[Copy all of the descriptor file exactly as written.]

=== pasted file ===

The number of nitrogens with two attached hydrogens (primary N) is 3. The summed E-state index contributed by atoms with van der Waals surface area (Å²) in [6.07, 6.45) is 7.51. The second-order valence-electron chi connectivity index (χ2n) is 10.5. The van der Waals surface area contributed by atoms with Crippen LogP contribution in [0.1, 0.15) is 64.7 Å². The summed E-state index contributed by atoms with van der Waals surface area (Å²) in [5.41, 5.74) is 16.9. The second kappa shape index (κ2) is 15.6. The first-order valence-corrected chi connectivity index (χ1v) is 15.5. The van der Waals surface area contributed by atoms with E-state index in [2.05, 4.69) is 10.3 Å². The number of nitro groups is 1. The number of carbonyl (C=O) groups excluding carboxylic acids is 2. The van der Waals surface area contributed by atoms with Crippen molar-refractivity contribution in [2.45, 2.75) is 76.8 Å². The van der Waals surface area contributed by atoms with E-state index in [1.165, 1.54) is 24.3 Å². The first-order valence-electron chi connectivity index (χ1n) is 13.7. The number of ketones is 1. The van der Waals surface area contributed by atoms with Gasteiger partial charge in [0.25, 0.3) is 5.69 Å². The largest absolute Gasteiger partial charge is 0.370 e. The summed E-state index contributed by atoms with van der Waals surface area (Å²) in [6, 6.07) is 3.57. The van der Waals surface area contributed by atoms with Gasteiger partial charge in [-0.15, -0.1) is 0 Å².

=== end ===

The number of nitrogens with two attached hydrogens (primary N) is 3. The summed E-state index contributed by atoms with van der Waals surface area (Å²) in [6.07, 6.45) is 7.51. The second-order valence-electron chi connectivity index (χ2n) is 10.5. The van der Waals surface area contributed by atoms with Crippen LogP contribution in [0.1, 0.15) is 64.7 Å². The summed E-state index contributed by atoms with van der Waals surface area (Å²) in [5.41, 5.74) is 16.9. The second kappa shape index (κ2) is 15.6. The first-order valence-corrected chi connectivity index (χ1v) is 15.5. The van der Waals surface area contributed by atoms with E-state index in [2.05, 4.69) is 10.3 Å². The number of nitro groups is 1. The number of carbonyl (C=O) groups excluding carboxylic acids is 2. The van der Waals surface area contributed by atoms with Crippen molar-refractivity contribution in [2.45, 2.75) is 76.8 Å². The van der Waals surface area contributed by atoms with E-state index in [1.165, 1.54) is 24.3 Å². The first-order valence-electron chi connectivity index (χ1n) is 13.7. The number of ketones is 1. The van der Waals surface area contributed by atoms with Gasteiger partial charge in [0.25, 0.3) is 5.69 Å². The largest absolute Gasteiger partial charge is 0.370 e. The summed E-state index contributed by atoms with van der Waals surface area (Å²) in [6, 6.07) is 3.57. The van der Waals surface area contributed by atoms with Gasteiger partial charge in [-0.15, -0.1) is 0 Å².